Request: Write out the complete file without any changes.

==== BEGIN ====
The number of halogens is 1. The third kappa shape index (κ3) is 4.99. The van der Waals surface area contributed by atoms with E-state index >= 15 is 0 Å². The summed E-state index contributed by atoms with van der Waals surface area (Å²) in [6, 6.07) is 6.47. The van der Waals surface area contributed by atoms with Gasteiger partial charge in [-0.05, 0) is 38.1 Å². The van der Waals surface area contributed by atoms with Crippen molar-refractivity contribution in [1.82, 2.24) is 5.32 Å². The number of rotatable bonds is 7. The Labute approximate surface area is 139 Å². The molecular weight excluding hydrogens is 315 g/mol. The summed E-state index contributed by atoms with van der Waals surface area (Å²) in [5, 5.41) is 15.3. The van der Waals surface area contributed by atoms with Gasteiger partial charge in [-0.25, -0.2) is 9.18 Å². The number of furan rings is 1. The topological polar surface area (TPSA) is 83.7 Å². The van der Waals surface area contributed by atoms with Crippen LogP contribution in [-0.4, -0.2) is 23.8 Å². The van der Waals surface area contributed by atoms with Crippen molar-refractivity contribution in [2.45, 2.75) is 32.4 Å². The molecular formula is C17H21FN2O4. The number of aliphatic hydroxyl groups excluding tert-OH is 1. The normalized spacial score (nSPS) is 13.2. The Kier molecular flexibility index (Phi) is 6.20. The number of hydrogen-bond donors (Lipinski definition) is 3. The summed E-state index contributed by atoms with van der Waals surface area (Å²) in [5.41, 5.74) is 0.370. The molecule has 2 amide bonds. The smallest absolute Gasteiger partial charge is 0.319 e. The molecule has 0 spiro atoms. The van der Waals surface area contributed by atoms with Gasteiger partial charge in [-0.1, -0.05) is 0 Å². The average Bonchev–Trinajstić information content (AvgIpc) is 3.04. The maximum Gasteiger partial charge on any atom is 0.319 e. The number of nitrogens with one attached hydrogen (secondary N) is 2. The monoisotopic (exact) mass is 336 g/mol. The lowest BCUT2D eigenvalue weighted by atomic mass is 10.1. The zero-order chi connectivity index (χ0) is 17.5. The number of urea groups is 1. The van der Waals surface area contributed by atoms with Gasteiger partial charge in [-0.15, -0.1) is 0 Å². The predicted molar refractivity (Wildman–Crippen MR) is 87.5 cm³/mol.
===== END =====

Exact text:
The number of halogens is 1. The third kappa shape index (κ3) is 4.99. The van der Waals surface area contributed by atoms with E-state index >= 15 is 0 Å². The summed E-state index contributed by atoms with van der Waals surface area (Å²) in [6, 6.07) is 6.47. The van der Waals surface area contributed by atoms with Gasteiger partial charge in [-0.05, 0) is 38.1 Å². The van der Waals surface area contributed by atoms with Crippen molar-refractivity contribution in [1.82, 2.24) is 5.32 Å². The number of rotatable bonds is 7. The Labute approximate surface area is 139 Å². The molecular weight excluding hydrogens is 315 g/mol. The summed E-state index contributed by atoms with van der Waals surface area (Å²) in [5, 5.41) is 15.3. The van der Waals surface area contributed by atoms with Gasteiger partial charge in [-0.25, -0.2) is 9.18 Å². The number of furan rings is 1. The topological polar surface area (TPSA) is 83.7 Å². The van der Waals surface area contributed by atoms with Crippen LogP contribution in [-0.4, -0.2) is 23.8 Å². The van der Waals surface area contributed by atoms with Crippen molar-refractivity contribution in [2.45, 2.75) is 32.4 Å². The molecular formula is C17H21FN2O4. The number of aliphatic hydroxyl groups excluding tert-OH is 1. The normalized spacial score (nSPS) is 13.2. The Kier molecular flexibility index (Phi) is 6.20. The number of hydrogen-bond donors (Lipinski definition) is 3. The summed E-state index contributed by atoms with van der Waals surface area (Å²) in [5.41, 5.74) is 0.370. The molecule has 2 amide bonds. The smallest absolute Gasteiger partial charge is 0.319 e. The molecule has 0 spiro atoms. The van der Waals surface area contributed by atoms with Gasteiger partial charge in [-0.1, -0.05) is 0 Å². The average Bonchev–Trinajstić information content (AvgIpc) is 3.04. The maximum Gasteiger partial charge on any atom is 0.319 e. The number of nitrogens with one attached hydrogen (secondary N) is 2. The monoisotopic (exact) mass is 336 g/mol. The lowest BCUT2D eigenvalue weighted by atomic mass is 10.1. The zero-order chi connectivity index (χ0) is 17.5. The number of urea groups is 1. The van der Waals surface area contributed by atoms with Gasteiger partial charge in [-0.15, -0.1) is 0 Å². The predicted molar refractivity (Wildman–Crippen MR) is 87.5 cm³/mol.